BlueStone Natural Resources II has filed a permit for a proposed disposal well in east Fort Worth, despite local city ordinances banning them. Images courtesy of the Arlington Voice.
March 13, 2016
A natural gas company wants to put a wastewater injection well in east Fort Worth next to Lake Arlington, a major water source for North Texas. The proposed site is located near the intersection of Cravens and Berry Streets, about 9,000 feet from Lake Arlington Dam, according to the city of Arlington.
BlueStone Natural Resources II, LLC , a Oklahoma-based energy company, submitted an application to the Texas Railroad Commission in January.
Disposal wells are used to bury deep underground fluid used in fracking that cannot be recycled. The wastewater includes oilfield brine and chemicals used in the fracking process. There are about 8,100 wastewater disposal wells in Texas.
Although, wastewater injections wells are banned in Fort Worth and Arlington, environmentalists and others are worried that the Oklahoma-based energy company will use HB 40 to override those bans.
HB 40 is the state law passed in 2015 that severely limits cities’ rights to restrict the gas industry. It was a pushback to the landmark Denton Fracking Ban and overturned it.
“I’m very troubled by [the proposed disposal well],” said Ranjana Bhandari, one of the founders of Liveable Arlington, a grassroots watchdog group formed in response to gas drilling in the city. “It is very close to the lake which provides drinking water to close to half a million people. I’m concern about contaminated ground water. The water [they’re injecting] is very toxic or they would put it back in the water cycle.”
She said their group has already begun actively opposing the permit. They’ve circulated a protest letter, encouraging others concerned about the well to write to the Railroad Commission of Texas, the agency that regulates the oil and gas industry.
Don Young, the founder of Fort Worth Citizens Against Neighborhood Drilling, said permitting the disposal well could encourage even more fracking in high density neighborhoods and discourage positive investment in Fort Worth at time when the population is soaring.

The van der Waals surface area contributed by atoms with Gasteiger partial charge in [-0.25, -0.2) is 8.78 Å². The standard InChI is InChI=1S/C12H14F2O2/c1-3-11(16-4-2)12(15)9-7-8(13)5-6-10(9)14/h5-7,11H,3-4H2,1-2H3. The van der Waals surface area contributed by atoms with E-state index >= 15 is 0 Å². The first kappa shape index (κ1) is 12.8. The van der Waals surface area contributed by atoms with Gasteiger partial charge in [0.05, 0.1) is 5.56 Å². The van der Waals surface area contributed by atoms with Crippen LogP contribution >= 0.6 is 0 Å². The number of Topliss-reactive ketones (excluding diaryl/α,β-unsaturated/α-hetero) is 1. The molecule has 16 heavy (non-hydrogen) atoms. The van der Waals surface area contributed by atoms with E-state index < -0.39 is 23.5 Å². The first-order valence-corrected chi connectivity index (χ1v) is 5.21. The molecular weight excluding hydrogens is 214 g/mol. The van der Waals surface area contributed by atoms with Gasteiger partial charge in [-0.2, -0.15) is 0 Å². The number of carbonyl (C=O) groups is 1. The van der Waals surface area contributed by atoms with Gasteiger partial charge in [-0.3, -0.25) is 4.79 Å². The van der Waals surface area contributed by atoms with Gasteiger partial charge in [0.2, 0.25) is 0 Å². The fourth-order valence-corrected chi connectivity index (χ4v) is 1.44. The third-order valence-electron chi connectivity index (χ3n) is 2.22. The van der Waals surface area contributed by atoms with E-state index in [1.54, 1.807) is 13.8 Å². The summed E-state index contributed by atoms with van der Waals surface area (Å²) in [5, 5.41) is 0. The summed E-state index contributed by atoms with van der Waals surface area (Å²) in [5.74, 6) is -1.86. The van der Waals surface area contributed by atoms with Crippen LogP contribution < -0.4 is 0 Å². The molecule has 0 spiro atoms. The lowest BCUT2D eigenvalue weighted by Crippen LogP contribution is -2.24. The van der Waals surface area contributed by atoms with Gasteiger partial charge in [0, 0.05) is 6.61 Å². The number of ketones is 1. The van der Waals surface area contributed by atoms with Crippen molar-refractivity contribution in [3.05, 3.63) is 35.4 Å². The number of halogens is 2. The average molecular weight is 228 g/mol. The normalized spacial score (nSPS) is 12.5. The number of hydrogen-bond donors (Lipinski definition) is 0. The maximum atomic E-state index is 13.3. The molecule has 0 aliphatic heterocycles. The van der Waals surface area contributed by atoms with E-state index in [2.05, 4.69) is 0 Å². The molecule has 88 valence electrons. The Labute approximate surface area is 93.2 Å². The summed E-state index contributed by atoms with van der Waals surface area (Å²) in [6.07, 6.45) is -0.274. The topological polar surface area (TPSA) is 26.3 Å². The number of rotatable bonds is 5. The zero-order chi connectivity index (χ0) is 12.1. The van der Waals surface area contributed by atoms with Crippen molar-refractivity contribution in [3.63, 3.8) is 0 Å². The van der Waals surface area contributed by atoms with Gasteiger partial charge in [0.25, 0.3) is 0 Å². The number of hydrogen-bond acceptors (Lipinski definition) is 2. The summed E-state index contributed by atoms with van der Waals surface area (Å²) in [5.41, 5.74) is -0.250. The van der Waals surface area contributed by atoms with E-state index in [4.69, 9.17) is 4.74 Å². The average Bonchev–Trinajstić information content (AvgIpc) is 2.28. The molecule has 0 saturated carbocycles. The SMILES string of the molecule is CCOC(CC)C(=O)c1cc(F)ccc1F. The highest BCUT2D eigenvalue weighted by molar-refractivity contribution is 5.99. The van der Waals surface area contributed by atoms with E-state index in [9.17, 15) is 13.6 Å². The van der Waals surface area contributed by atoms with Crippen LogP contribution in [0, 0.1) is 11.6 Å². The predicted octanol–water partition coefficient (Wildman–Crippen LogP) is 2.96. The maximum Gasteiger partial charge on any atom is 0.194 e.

“This idea benefits only the company seeking the permit and harms the well being of everyone else,” he said.
The Tarrant Coalition for Environmental Awareness also announced their opposition to the proposed fracking injection well next to Lake Arlington. TCEA agreed to cosponsor a town hall event in Arlington to grow awareness and amplify concerned citizen voices, said TCEA leader Lon Burnam via email. Additionally, TCEA will work in collaboration with Clean Water Action on the issue.
Meanwhile, the cities of Fort Worth, Arlington and the Trinity River Authority have already filed protest letters with the Texas Railroad Commission. The Fort Worth Star-Telegram gave the proposed disposal well a thumbs down.
“Natural gas wells produce millions of gallons of brackish water and toxic waste,” said the Star-Telegram Editorial Board. “The purpose of BlueStone’s injection well would be to collect that dangerous stuff from the company’s gas wells in the area and dispose of it deep underground. Leaks, a failure of well integrity or earthquakes caused by high-pressure injection could all endanger Lake Arlington.”
The editorial points out that the lake provides drinking water for Arlington, Bedford, Colleyville, Euless, Grapevine, North Richland Hills and, through the Tarrant Regional Water District, other cities including Fort Worth.
A hearing regarding the permit is set for May 24 and May 25 at Railroad Commission headquarters in the William B. Travis Building, 1701 N. Congress in Austin. Bhandari said the out-of-town location puts the protesters at a disadvantage.
According to Ramona Nye, spokeswoman for the Railroad Commission of Texas, they are taking several steps to accommodate the high level of public interest in the case. These steps include accepting public comment in writing or by email until the hearing convenes. Written public comment can be sent to: Railroad Commission of Texas, ATTN: Docket Services, 1701 N. Congress Ave., Austin, Texas 78701 or emailed to: DocketServices@rrc.texas.gov. To be included in the hearing record, public comment in writing or by email must include a person’s name and address and must be received prior to the beginning of the hearing.
Members of the public can speak for three minutes at the hearing. The RRC has secured a larger hearing room with webcasting capability to accommodate a bigger turnout. The hearing will be webcast.
SOURCES: Fort Worth Star-Telegram, CBS 11, Arlington Voice.
Lakeside disposal well should be a no-go - Star-Telegam Editorial Board
Arlington prepares fight against proposed disposal well - Arlington Voice
As Fracking Proliferates, So Do Disposal Wells - Texas Tribune